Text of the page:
Pegasus Health & Safety Training


Update - October 2015

AED's (Defibrillators) as you should be aware there are not enough of these about in communities. If you buy an AED the guidance is to register with the Ambulance Service and also with the websites/Apps below:

GoodSAM (Good Smartphone Activated Medics). Their app has the 'Defibrillocator' integrated AED locator, which has the UK's (and the World's) largest defibrillator / AED register.

I am currently one of many Individuals/Groups/Charities who are trying to get more AED's out in the community and train as many people in basic life support/CPR

Safe Guarding

Children and social work Act 2017: As well as the new updated guidelines for working together to safeguard children - currently under consultation. 

 Some info on the Act 

Proposed changes to working together .



The latest Guidance is related to Anaphylaxis and the Medicines Act, see the report and the new guidance

The Report

The Act itself.  214 

Exception Chapter 3.

The latest guidelines are out from the Resuscitation Council from October 15th 2015. Not many changes but they are encouraging the use of Defibrillators (AED's) including teaching Children how to use them

 The Resuscitation Council (UK) recommends that to improve survival from cardiac arrest: 


  1. All school children are taught CPR and how to use an AED.
  2. Everyone who is able to should learn CPR.
  3. Defibrillators are available in places where there are large numbers of people (e.g. airports, railway stations, shopping centres, sports stadiums), increased risk of cardiac arrest (e.g. gyms, sports facilities) or where access to emergency services can be delayed (e.g. aircraft and other remote locations).
  4. Owners of defibrillators should register the location and availability of devices with their local ambulance services.
  5. Systems are implemented to enable ambulance services to identify and deploy the nearest available defibrillator to the scene of a suspected cardiac arrest.
  6. All out-of-hospital cardiac arrest resuscitation attempts are reported to the National Out-of-Hospital Cardiac Arrest Audit.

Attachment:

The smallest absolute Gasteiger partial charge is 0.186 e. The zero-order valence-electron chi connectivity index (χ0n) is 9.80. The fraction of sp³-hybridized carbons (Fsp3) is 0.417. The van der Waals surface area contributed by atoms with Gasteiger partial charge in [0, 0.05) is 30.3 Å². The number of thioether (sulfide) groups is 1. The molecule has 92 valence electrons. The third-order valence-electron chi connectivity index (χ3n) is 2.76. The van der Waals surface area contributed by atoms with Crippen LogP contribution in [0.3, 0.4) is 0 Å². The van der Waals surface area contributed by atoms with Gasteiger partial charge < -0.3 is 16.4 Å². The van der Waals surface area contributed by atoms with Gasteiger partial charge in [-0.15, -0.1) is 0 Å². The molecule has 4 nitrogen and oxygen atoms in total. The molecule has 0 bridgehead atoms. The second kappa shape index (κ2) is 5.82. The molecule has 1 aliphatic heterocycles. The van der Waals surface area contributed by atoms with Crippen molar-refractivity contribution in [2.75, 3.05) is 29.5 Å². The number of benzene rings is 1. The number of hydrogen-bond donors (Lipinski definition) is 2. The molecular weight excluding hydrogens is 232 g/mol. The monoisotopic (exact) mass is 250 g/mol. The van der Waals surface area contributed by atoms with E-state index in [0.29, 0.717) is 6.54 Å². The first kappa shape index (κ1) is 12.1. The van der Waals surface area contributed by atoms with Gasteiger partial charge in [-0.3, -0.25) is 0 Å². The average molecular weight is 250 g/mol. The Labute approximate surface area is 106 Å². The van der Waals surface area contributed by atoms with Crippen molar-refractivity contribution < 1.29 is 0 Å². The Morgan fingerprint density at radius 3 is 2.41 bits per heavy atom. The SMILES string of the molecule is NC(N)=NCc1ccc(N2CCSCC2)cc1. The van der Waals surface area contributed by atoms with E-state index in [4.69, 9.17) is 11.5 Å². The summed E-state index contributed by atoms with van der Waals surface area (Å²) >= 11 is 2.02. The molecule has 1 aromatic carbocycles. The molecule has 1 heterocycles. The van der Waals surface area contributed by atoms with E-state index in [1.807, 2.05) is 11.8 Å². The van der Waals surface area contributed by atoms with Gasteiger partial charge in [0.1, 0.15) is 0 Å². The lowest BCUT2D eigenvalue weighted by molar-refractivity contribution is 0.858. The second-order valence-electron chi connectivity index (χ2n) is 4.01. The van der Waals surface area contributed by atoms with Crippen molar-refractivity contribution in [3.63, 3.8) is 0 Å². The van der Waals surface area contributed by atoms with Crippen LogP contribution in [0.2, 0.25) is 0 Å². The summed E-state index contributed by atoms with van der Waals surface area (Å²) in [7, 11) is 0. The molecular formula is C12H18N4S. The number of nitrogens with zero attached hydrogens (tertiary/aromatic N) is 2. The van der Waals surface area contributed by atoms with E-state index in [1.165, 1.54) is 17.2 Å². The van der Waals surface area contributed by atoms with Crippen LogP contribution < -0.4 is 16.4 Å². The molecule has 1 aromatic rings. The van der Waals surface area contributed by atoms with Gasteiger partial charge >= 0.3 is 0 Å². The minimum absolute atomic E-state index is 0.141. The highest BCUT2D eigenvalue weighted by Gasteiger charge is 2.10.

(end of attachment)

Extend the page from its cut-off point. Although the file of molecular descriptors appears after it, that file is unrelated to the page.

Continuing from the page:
The other changes put forward by RCUK and ERC are:-
  •  Resuscitation Council (UK) Guidelines

    Whilst the updates to resuscitation were minimal, there are three subtle changes that will impact on how first aid is taught in the future:

    1.    ‘Shouting for help’ is no longer a step to be taught on its own. The guidelines now state that the first aider should ‘ask someone to call 999’ after checking for normal breathing.

    The guidelines now only instruct the first aider to ‘ask someone to call 999’ after checking for normal breathing. This further simplifies the guidelines, making accurate recollection of the sequence even easier. It also acknowledges the frequent availability of mobile phones as the new guidance also says to use the speaker function on mobile phones for ease of communication.  

    2.    Increased emphasis on seizure as a possible presentation of cardiac arrest

    Immediately following cardiac arrest, blood flow to the brain is reduced to virtually zero. This may cause a seizure-like episode that can be confused with epilepsy. Bystanders should be suspicious of cardiac arrest in any patient presenting with seizures. It is also extremely important to teach first aiders how to recognise agonal gasps.

    3.    Teach first aiders to activate the speaker function on their phone when calling 999 to help communication.